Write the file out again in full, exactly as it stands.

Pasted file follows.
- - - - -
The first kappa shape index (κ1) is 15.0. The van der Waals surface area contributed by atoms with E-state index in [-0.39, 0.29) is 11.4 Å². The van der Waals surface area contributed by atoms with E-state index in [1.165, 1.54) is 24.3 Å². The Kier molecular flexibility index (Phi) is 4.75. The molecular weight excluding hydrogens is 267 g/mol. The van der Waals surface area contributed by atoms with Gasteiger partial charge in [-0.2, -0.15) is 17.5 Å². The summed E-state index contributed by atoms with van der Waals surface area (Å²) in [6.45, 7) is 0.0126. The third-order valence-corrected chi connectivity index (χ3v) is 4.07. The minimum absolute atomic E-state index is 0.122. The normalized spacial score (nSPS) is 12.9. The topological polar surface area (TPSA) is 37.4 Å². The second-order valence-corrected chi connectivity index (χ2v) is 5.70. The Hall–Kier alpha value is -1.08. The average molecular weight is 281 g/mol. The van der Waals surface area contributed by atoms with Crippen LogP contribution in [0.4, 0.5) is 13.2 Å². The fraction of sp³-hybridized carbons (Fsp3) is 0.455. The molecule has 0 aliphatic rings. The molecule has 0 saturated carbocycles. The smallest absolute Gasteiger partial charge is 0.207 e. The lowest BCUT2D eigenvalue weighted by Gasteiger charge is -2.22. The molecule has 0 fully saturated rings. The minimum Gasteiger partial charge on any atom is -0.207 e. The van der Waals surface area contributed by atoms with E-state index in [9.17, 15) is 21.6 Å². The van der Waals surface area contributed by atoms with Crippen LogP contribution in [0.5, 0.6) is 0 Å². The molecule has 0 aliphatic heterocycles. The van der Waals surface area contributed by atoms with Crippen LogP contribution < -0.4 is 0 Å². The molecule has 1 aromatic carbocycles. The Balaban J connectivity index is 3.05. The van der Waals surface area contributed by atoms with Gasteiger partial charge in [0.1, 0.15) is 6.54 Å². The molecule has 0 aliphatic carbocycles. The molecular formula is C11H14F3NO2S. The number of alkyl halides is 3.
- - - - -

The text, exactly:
The first kappa shape index (κ1) is 15.0. The van der Waals surface area contributed by atoms with E-state index in [-0.39, 0.29) is 11.4 Å². The van der Waals surface area contributed by atoms with E-state index in [1.165, 1.54) is 24.3 Å². The Kier molecular flexibility index (Phi) is 4.75. The molecular weight excluding hydrogens is 267 g/mol. The van der Waals surface area contributed by atoms with Gasteiger partial charge in [-0.2, -0.15) is 17.5 Å². The summed E-state index contributed by atoms with van der Waals surface area (Å²) in [6.45, 7) is 0.0126. The third-order valence-corrected chi connectivity index (χ3v) is 4.07. The minimum absolute atomic E-state index is 0.122. The normalized spacial score (nSPS) is 12.9. The topological polar surface area (TPSA) is 37.4 Å². The second-order valence-corrected chi connectivity index (χ2v) is 5.70. The Hall–Kier alpha value is -1.08. The average molecular weight is 281 g/mol. The van der Waals surface area contributed by atoms with Crippen LogP contribution in [0.4, 0.5) is 13.2 Å². The fraction of sp³-hybridized carbons (Fsp3) is 0.455. The molecule has 0 aliphatic rings. The molecule has 0 saturated carbocycles. The smallest absolute Gasteiger partial charge is 0.207 e. The lowest BCUT2D eigenvalue weighted by Gasteiger charge is -2.22. The molecule has 0 fully saturated rings. The minimum Gasteiger partial charge on any atom is -0.207 e. The van der Waals surface area contributed by atoms with E-state index in [9.17, 15) is 21.6 Å². The van der Waals surface area contributed by atoms with Crippen LogP contribution in [0.5, 0.6) is 0 Å². The molecule has 0 aliphatic heterocycles. The van der Waals surface area contributed by atoms with Crippen LogP contribution < -0.4 is 0 Å². The molecule has 1 aromatic carbocycles. The Balaban J connectivity index is 3.05. The van der Waals surface area contributed by atoms with Gasteiger partial charge in [0.1, 0.15) is 6.54 Å². The molecule has 0 aliphatic carbocycles. The molecular formula is C11H14F3NO2S. The number of alkyl halides is 3.